Take the 2-minute tour ×
Stack Overflow is a question and answer site for professional and enthusiast programmers. It's 100% free, no registration required.

I'm trying to upgrade a large number of sites at work from very old versions of jQuery (1.2.6, 1.4.3) to the latest version (1.9.1). Things are going pretty well - the Migration script does most of the legwork even though that's only for 1.6.4 to 1.9.1, I think I've got most of the other changes that need sorting.

There's a couple of issues I've run into though, with the main one being the changes from .attr() to .prop() - as all of our code uses .attr() and some breaks if we just change it to use .prop(), specifically some links which are used for filtering products in a store - these invoke AJAX calls and do other processing on being clicked.

My initial "fix" (in EXTREMELY large air-quotes) was based on simply redirecting calls from one to the other:

$.fn.attr = $.fn.prop;

I'm sure this introduces a whole world of bugs, although it fixed that which was initially broken. Since then, I've only noticed one further bug caused by it (so far, anyway), which is that it causes the href attribute (which may be an anchor starting in #) to return the full normalised URL - http://jsfiddle.net/eT6xE/1/

<a href="#something"><span>Product Details</span></a>
<div></div>

$('div').append( $('a').attr('href') );
$('div').append( '<br />' + $('a').prop('href') );
// #something  \n  http://fiddle.jshell.net/eT6xE/1/show/#something

Given that it's the only bug I've noticed, I've played around a little and come up with a workaround for it - http://jsfiddle.net/M92CE/1/ - which seems to work in re-introducing the original functionality. Even though that seems like a fairly clean solution for the href attr/prop issue, I can't help but feel that the initial fix is ... a long way short of what it could be.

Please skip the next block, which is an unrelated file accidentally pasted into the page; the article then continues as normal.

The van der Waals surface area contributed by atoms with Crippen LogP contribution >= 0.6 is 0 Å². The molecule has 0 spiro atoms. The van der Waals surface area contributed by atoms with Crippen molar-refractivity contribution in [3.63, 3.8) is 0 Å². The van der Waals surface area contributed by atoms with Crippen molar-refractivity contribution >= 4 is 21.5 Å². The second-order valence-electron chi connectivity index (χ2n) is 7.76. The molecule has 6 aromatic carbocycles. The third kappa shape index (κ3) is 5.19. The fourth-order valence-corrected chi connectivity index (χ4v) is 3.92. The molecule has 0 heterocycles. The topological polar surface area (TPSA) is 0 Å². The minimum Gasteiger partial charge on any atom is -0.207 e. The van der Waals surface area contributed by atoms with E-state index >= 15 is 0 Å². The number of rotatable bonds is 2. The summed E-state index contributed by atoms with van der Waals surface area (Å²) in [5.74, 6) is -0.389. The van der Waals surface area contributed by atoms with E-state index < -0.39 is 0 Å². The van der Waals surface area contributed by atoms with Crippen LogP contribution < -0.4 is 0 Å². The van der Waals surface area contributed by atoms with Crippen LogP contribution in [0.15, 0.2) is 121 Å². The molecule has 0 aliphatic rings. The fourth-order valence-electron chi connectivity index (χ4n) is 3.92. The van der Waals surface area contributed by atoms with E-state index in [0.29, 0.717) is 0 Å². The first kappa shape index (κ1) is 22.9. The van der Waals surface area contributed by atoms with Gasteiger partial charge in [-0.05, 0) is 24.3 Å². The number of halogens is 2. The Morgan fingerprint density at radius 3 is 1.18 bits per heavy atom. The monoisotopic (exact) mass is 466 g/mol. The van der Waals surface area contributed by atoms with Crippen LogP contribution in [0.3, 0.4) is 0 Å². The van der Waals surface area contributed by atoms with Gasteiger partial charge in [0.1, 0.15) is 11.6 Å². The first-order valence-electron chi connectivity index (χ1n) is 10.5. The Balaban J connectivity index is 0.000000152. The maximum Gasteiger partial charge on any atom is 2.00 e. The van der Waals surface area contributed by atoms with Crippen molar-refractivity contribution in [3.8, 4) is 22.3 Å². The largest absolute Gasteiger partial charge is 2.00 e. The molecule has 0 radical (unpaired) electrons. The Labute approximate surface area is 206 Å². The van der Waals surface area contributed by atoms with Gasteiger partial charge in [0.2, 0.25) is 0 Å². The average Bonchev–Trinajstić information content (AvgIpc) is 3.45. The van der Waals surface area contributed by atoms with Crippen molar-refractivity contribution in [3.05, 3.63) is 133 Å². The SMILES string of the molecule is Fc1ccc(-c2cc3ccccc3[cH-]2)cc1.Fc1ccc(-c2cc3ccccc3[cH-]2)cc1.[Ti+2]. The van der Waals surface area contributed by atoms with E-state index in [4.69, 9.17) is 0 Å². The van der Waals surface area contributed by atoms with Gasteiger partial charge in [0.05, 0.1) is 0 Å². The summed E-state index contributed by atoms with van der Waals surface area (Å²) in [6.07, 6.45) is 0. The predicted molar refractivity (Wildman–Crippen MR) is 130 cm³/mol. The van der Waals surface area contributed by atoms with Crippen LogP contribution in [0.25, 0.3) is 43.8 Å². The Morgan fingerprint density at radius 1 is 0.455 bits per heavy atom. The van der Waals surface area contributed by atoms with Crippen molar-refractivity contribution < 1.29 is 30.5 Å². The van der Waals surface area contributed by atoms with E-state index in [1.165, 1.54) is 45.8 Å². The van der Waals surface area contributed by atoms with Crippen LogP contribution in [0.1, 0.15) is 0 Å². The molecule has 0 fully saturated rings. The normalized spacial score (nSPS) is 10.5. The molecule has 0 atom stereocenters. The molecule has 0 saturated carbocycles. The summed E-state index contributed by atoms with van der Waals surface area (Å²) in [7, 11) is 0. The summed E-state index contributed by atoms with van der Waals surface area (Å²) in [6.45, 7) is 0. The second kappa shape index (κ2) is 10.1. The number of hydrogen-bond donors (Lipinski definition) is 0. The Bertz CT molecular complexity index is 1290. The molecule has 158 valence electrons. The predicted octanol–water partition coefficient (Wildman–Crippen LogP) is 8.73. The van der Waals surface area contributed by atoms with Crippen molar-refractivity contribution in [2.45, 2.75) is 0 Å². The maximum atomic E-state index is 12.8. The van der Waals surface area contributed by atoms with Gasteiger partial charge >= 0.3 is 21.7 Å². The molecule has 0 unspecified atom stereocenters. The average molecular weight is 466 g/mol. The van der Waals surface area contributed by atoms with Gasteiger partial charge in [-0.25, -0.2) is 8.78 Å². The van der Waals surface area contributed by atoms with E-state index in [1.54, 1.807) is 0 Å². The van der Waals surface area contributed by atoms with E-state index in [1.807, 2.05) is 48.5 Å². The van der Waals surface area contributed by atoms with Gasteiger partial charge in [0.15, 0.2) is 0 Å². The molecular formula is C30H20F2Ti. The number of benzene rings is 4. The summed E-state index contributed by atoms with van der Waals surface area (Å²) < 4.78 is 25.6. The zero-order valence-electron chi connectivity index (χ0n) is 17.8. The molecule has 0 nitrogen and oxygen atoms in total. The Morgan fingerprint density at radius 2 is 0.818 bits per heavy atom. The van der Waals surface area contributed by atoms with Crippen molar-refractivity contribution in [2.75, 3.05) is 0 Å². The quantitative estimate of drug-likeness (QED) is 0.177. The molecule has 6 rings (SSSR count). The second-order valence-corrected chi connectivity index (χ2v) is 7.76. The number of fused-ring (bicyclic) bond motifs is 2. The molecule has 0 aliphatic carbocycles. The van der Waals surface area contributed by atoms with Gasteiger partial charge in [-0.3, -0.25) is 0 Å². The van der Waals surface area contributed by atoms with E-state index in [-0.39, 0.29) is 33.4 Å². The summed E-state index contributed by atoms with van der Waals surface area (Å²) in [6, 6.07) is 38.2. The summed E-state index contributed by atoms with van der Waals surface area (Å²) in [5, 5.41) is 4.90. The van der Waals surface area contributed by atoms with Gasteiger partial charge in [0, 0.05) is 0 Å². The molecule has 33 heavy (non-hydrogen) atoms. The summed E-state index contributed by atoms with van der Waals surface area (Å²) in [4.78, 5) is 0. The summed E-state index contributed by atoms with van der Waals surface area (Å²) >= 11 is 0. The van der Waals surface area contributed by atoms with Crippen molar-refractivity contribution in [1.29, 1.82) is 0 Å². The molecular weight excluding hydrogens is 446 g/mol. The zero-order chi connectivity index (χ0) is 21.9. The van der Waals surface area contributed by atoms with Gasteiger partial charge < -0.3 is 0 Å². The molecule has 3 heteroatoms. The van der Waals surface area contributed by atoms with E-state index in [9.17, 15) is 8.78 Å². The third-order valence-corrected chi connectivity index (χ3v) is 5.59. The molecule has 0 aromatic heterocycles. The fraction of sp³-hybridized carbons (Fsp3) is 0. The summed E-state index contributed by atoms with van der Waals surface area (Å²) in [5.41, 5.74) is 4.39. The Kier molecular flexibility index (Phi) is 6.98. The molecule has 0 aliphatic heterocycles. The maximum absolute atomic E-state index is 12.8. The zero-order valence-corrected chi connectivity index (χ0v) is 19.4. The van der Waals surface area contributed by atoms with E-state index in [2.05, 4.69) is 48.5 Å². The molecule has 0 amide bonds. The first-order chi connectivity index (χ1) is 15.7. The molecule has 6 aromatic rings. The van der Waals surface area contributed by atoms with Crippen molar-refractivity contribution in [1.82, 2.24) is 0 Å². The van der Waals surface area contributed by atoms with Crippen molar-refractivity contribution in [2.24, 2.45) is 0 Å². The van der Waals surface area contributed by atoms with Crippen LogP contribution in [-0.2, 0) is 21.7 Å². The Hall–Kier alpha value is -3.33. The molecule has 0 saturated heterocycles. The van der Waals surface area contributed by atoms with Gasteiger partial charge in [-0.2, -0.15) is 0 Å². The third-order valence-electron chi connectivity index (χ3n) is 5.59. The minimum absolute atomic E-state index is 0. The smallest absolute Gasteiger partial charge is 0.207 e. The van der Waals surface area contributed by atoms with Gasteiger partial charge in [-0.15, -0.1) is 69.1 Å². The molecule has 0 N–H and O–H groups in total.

Is there any "standard" way for re-introducing this functionality, and if not, is there any nicer way of doing it?

Cheers.

share|improve this question
    
I would do something similar as far as overriding the functions, but rather than just doing an assignment from old code to new I'd create a specific function which: delegates to the new function, takes care of any behavior changes, and also throws some form of deprecation warning (such as using the console) so that the client code can be shifted away from the old approach. –  Matt Whipple Apr 15 '13 at 12:02
add comment

1 Answer

up vote 3 down vote accepted

jQuery 1.9 removed a lot of older features that had been deprecated in previous versions. Moving from jQuery 1.2 to 1.9, you are almost certain to hit quite a lot of them, as you've found.

Fortunately, jQuery 1.9 has a companion library called jQuery Migrate for backward compatibility with older versions, which puts back all the old deprecated features that were removed in 1.9.

If you need to get your old code back up and running with the newest jQuery version, use jQuery Migrate to get it working.

However, bear in mind that the purpose of the Migrate library is to help you make the transision to the newer features, not to allow you to leave your code stuck in the past. So use Migrate to get the code working, but then you need to start looking at changing your code so that you don't need Migrate.

Depending on how much code you have, that may be quite a bit of work, but having Migrate there allows you to make those changes one-by-one, rather than having to fix everything at once.

Hope that helps.

share|improve this answer
add comment

Your Answer

 
discard

By posting your answer, you agree to the privacy policy and terms of service.

Not the answer you're looking for? Browse other questions tagged or ask your own question.